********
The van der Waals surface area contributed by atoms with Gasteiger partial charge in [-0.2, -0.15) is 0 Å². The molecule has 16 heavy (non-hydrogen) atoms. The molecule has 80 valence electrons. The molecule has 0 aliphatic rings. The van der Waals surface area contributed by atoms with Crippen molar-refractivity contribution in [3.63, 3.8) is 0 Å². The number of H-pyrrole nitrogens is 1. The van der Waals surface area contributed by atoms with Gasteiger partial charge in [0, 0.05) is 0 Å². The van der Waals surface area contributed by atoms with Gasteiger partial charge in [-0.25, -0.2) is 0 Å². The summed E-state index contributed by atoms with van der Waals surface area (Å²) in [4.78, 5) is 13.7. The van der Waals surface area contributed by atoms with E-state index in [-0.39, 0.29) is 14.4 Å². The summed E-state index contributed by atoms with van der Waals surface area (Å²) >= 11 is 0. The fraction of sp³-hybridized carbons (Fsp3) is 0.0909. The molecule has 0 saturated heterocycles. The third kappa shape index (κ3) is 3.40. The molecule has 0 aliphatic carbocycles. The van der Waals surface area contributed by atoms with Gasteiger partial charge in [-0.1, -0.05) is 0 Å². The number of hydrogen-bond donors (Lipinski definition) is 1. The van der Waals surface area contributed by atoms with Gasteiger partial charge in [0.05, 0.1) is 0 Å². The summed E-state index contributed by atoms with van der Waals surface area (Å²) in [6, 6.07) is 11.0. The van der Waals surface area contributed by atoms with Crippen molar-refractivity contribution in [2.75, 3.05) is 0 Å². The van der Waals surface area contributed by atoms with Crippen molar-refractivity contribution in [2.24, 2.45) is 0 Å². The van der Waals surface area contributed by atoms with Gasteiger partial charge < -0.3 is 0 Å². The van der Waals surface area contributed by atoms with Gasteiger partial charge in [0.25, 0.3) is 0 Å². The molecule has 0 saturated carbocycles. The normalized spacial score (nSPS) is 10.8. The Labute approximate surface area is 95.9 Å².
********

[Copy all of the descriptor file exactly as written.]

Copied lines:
The van der Waals surface area contributed by atoms with Gasteiger partial charge in [-0.2, -0.15) is 0 Å². The molecule has 16 heavy (non-hydrogen) atoms. The molecule has 80 valence electrons. The molecule has 0 aliphatic rings. The van der Waals surface area contributed by atoms with Crippen molar-refractivity contribution in [3.63, 3.8) is 0 Å². The number of H-pyrrole nitrogens is 1. The van der Waals surface area contributed by atoms with Gasteiger partial charge in [0, 0.05) is 0 Å². The van der Waals surface area contributed by atoms with Gasteiger partial charge in [-0.25, -0.2) is 0 Å². The summed E-state index contributed by atoms with van der Waals surface area (Å²) in [4.78, 5) is 13.7. The van der Waals surface area contributed by atoms with E-state index in [-0.39, 0.29) is 14.4 Å². The summed E-state index contributed by atoms with van der Waals surface area (Å²) >= 11 is 0. The fraction of sp³-hybridized carbons (Fsp3) is 0.0909. The molecule has 0 saturated heterocycles. The third kappa shape index (κ3) is 3.40. The molecule has 0 aliphatic carbocycles. The van der Waals surface area contributed by atoms with Gasteiger partial charge in [-0.1, -0.05) is 0 Å². The number of hydrogen-bond donors (Lipinski definition) is 1. The van der Waals surface area contributed by atoms with Gasteiger partial charge in [0.05, 0.1) is 0 Å². The summed E-state index contributed by atoms with van der Waals surface area (Å²) in [6, 6.07) is 11.0. The van der Waals surface area contributed by atoms with Crippen molar-refractivity contribution in [2.75, 3.05) is 0 Å². The van der Waals surface area contributed by atoms with Crippen molar-refractivity contribution in [2.24, 2.45) is 0 Å². The van der Waals surface area contributed by atoms with Gasteiger partial charge < -0.3 is 0 Å². The van der Waals surface area contributed by atoms with Gasteiger partial charge in [0.25, 0.3) is 0 Å². The molecule has 0 saturated carbocycles. The normalized spacial score (nSPS) is 10.8. The Labute approximate surface area is 95.9 Å².